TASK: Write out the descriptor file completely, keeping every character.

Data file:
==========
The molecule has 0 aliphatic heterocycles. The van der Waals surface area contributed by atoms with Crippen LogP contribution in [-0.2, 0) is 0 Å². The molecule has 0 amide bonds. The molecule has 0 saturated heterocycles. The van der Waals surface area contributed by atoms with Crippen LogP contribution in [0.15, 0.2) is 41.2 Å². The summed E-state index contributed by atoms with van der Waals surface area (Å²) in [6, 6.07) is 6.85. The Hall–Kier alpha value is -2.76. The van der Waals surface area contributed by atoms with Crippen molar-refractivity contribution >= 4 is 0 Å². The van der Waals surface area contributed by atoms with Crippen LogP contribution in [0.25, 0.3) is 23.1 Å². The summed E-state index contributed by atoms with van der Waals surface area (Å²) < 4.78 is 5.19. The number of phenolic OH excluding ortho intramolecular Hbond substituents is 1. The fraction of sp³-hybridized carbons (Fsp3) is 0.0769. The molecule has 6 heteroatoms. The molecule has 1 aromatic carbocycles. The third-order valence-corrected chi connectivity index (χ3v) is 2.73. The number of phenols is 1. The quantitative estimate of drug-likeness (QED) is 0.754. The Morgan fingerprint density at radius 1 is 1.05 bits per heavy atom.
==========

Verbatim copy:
The molecule has 0 aliphatic heterocycles. The van der Waals surface area contributed by atoms with Crippen LogP contribution in [-0.2, 0) is 0 Å². The molecule has 0 amide bonds. The molecule has 0 saturated heterocycles. The van der Waals surface area contributed by atoms with Crippen LogP contribution in [0.15, 0.2) is 41.2 Å². The summed E-state index contributed by atoms with van der Waals surface area (Å²) in [6, 6.07) is 6.85. The Hall–Kier alpha value is -2.76. The van der Waals surface area contributed by atoms with Crippen molar-refractivity contribution >= 4 is 0 Å². The van der Waals surface area contributed by atoms with Crippen LogP contribution in [0.25, 0.3) is 23.1 Å². The summed E-state index contributed by atoms with van der Waals surface area (Å²) < 4.78 is 5.19. The number of phenolic OH excluding ortho intramolecular Hbond substituents is 1. The fraction of sp³-hybridized carbons (Fsp3) is 0.0769. The molecule has 6 heteroatoms. The molecule has 1 aromatic carbocycles. The third-order valence-corrected chi connectivity index (χ3v) is 2.73. The number of phenols is 1. The quantitative estimate of drug-likeness (QED) is 0.754. The Morgan fingerprint density at radius 1 is 1.05 bits per heavy atom.